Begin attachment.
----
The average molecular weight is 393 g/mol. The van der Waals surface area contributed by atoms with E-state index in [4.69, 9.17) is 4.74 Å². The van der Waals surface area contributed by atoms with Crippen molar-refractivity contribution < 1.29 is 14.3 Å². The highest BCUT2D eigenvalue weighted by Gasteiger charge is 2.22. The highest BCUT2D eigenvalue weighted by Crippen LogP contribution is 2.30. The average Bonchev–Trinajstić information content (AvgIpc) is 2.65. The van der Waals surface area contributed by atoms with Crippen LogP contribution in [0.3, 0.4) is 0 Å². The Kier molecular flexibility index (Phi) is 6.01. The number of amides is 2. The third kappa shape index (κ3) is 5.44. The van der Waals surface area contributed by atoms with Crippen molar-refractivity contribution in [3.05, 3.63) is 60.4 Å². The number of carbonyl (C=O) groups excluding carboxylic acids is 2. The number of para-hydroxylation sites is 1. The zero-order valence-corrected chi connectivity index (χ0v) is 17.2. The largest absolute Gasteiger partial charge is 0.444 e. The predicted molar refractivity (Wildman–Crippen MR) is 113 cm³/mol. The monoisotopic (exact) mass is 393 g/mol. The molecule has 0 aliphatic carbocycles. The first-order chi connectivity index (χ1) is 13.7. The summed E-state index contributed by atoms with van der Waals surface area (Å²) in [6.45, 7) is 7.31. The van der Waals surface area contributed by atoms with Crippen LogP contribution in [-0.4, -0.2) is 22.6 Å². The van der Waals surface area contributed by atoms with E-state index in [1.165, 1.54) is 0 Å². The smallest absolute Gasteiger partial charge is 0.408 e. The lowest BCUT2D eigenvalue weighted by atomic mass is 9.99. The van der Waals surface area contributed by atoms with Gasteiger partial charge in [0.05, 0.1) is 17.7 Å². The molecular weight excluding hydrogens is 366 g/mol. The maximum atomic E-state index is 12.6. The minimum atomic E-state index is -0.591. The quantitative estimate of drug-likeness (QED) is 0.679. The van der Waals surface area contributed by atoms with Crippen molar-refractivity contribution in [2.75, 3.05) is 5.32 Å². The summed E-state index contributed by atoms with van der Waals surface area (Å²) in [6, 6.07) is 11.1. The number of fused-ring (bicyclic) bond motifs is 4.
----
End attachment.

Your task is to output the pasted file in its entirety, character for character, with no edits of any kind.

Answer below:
The average molecular weight is 393 g/mol. The van der Waals surface area contributed by atoms with E-state index in [4.69, 9.17) is 4.74 Å². The van der Waals surface area contributed by atoms with Crippen molar-refractivity contribution < 1.29 is 14.3 Å². The highest BCUT2D eigenvalue weighted by Gasteiger charge is 2.22. The highest BCUT2D eigenvalue weighted by Crippen LogP contribution is 2.30. The average Bonchev–Trinajstić information content (AvgIpc) is 2.65. The van der Waals surface area contributed by atoms with Crippen LogP contribution in [0.3, 0.4) is 0 Å². The Kier molecular flexibility index (Phi) is 6.01. The number of amides is 2. The third kappa shape index (κ3) is 5.44. The van der Waals surface area contributed by atoms with Crippen molar-refractivity contribution in [3.05, 3.63) is 60.4 Å². The number of carbonyl (C=O) groups excluding carboxylic acids is 2. The number of para-hydroxylation sites is 1. The zero-order valence-corrected chi connectivity index (χ0v) is 17.2. The largest absolute Gasteiger partial charge is 0.444 e. The predicted molar refractivity (Wildman–Crippen MR) is 113 cm³/mol. The monoisotopic (exact) mass is 393 g/mol. The molecule has 0 aliphatic carbocycles. The first-order chi connectivity index (χ1) is 13.7. The summed E-state index contributed by atoms with van der Waals surface area (Å²) in [6.45, 7) is 7.31. The van der Waals surface area contributed by atoms with Crippen LogP contribution in [-0.4, -0.2) is 22.6 Å². The van der Waals surface area contributed by atoms with E-state index in [1.165, 1.54) is 0 Å². The smallest absolute Gasteiger partial charge is 0.408 e. The lowest BCUT2D eigenvalue weighted by atomic mass is 9.99. The van der Waals surface area contributed by atoms with Gasteiger partial charge in [0.05, 0.1) is 17.7 Å². The molecular weight excluding hydrogens is 366 g/mol. The maximum atomic E-state index is 12.6. The minimum atomic E-state index is -0.591. The quantitative estimate of drug-likeness (QED) is 0.679. The van der Waals surface area contributed by atoms with Crippen molar-refractivity contribution in [2.75, 3.05) is 5.32 Å². The summed E-state index contributed by atoms with van der Waals surface area (Å²) in [6, 6.07) is 11.1. The number of fused-ring (bicyclic) bond motifs is 4.